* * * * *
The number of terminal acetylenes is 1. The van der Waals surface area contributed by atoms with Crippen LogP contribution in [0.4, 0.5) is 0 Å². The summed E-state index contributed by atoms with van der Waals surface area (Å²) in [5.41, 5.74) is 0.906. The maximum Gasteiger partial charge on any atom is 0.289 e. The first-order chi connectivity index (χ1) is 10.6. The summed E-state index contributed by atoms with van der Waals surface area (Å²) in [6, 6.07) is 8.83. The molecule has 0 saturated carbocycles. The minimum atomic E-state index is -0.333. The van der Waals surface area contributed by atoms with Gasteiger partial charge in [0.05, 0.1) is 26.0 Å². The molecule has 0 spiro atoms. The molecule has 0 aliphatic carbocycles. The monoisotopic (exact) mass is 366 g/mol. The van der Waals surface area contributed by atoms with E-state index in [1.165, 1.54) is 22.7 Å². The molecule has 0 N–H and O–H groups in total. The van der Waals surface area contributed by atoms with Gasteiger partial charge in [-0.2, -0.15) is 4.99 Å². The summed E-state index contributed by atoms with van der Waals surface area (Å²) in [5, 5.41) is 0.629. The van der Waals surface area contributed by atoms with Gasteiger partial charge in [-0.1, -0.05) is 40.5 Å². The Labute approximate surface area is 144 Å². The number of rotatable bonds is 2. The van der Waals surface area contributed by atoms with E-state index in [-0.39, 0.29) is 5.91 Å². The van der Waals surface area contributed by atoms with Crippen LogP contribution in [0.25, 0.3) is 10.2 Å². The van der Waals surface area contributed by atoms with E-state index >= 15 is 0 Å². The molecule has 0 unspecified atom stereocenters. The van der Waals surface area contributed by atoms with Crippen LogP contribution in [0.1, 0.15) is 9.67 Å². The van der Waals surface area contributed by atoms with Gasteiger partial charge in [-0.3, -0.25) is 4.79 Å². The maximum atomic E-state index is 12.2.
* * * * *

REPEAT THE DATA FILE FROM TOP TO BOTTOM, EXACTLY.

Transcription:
The number of terminal acetylenes is 1. The van der Waals surface area contributed by atoms with Crippen LogP contribution in [0.4, 0.5) is 0 Å². The summed E-state index contributed by atoms with van der Waals surface area (Å²) in [5.41, 5.74) is 0.906. The maximum Gasteiger partial charge on any atom is 0.289 e. The first-order chi connectivity index (χ1) is 10.6. The summed E-state index contributed by atoms with van der Waals surface area (Å²) in [6, 6.07) is 8.83. The molecule has 0 saturated carbocycles. The minimum atomic E-state index is -0.333. The van der Waals surface area contributed by atoms with Gasteiger partial charge in [0.05, 0.1) is 26.0 Å². The molecule has 0 spiro atoms. The molecule has 0 aliphatic carbocycles. The monoisotopic (exact) mass is 366 g/mol. The van der Waals surface area contributed by atoms with E-state index in [1.165, 1.54) is 22.7 Å². The molecule has 0 N–H and O–H groups in total. The van der Waals surface area contributed by atoms with Gasteiger partial charge in [-0.2, -0.15) is 4.99 Å². The summed E-state index contributed by atoms with van der Waals surface area (Å²) in [5, 5.41) is 0.629. The van der Waals surface area contributed by atoms with Gasteiger partial charge in [-0.1, -0.05) is 40.5 Å². The Labute approximate surface area is 144 Å². The number of rotatable bonds is 2. The van der Waals surface area contributed by atoms with E-state index in [-0.39, 0.29) is 5.91 Å². The van der Waals surface area contributed by atoms with Crippen LogP contribution in [0.25, 0.3) is 10.2 Å². The van der Waals surface area contributed by atoms with E-state index >= 15 is 0 Å². The molecule has 0 unspecified atom stereocenters. The van der Waals surface area contributed by atoms with Crippen LogP contribution in [0.1, 0.15) is 9.67 Å². The van der Waals surface area contributed by atoms with Gasteiger partial charge in [-0.3, -0.25) is 4.79 Å². The maximum atomic E-state index is 12.2.